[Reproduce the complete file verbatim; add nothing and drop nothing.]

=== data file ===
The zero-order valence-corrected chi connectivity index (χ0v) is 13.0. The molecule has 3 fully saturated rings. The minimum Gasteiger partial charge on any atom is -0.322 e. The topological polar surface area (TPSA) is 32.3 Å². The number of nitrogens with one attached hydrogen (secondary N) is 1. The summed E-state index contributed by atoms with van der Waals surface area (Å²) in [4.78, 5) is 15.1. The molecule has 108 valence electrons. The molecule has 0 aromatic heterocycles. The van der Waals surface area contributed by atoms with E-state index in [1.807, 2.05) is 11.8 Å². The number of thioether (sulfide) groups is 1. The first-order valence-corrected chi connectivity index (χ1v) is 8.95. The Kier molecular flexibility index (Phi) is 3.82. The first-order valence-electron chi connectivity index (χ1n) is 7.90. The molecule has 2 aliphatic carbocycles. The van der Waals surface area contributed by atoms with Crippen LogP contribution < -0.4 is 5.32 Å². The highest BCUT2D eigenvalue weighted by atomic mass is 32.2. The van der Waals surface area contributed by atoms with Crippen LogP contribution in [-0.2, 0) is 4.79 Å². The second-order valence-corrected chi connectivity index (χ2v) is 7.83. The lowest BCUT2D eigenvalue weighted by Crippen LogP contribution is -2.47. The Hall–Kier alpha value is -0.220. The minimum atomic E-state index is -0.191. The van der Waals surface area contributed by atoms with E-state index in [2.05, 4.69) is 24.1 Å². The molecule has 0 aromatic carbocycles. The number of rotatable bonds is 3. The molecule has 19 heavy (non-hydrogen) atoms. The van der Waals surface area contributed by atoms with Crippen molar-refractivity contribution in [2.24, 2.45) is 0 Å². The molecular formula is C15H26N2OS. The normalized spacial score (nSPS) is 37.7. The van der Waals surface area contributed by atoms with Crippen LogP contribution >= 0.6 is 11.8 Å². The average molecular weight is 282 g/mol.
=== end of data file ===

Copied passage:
The zero-order valence-corrected chi connectivity index (χ0v) is 13.0. The molecule has 3 fully saturated rings. The minimum Gasteiger partial charge on any atom is -0.322 e. The topological polar surface area (TPSA) is 32.3 Å². The number of nitrogens with one attached hydrogen (secondary N) is 1. The summed E-state index contributed by atoms with van der Waals surface area (Å²) in [4.78, 5) is 15.1. The molecule has 108 valence electrons. The molecule has 0 aromatic heterocycles. The van der Waals surface area contributed by atoms with E-state index in [1.807, 2.05) is 11.8 Å². The number of thioether (sulfide) groups is 1. The first-order valence-corrected chi connectivity index (χ1v) is 8.95. The Kier molecular flexibility index (Phi) is 3.82. The first-order valence-electron chi connectivity index (χ1n) is 7.90. The molecule has 2 aliphatic carbocycles. The van der Waals surface area contributed by atoms with Crippen LogP contribution < -0.4 is 5.32 Å². The highest BCUT2D eigenvalue weighted by atomic mass is 32.2. The van der Waals surface area contributed by atoms with Crippen LogP contribution in [-0.2, 0) is 4.79 Å². The second-order valence-corrected chi connectivity index (χ2v) is 7.83. The lowest BCUT2D eigenvalue weighted by Crippen LogP contribution is -2.47. The Hall–Kier alpha value is -0.220. The minimum atomic E-state index is -0.191. The van der Waals surface area contributed by atoms with E-state index in [2.05, 4.69) is 24.1 Å². The molecule has 0 aromatic carbocycles. The number of rotatable bonds is 3. The molecule has 19 heavy (non-hydrogen) atoms. The van der Waals surface area contributed by atoms with Crippen molar-refractivity contribution in [2.24, 2.45) is 0 Å². The molecular formula is C15H26N2OS. The normalized spacial score (nSPS) is 37.7. The van der Waals surface area contributed by atoms with Crippen LogP contribution >= 0.6 is 11.8 Å². The average molecular weight is 282 g/mol.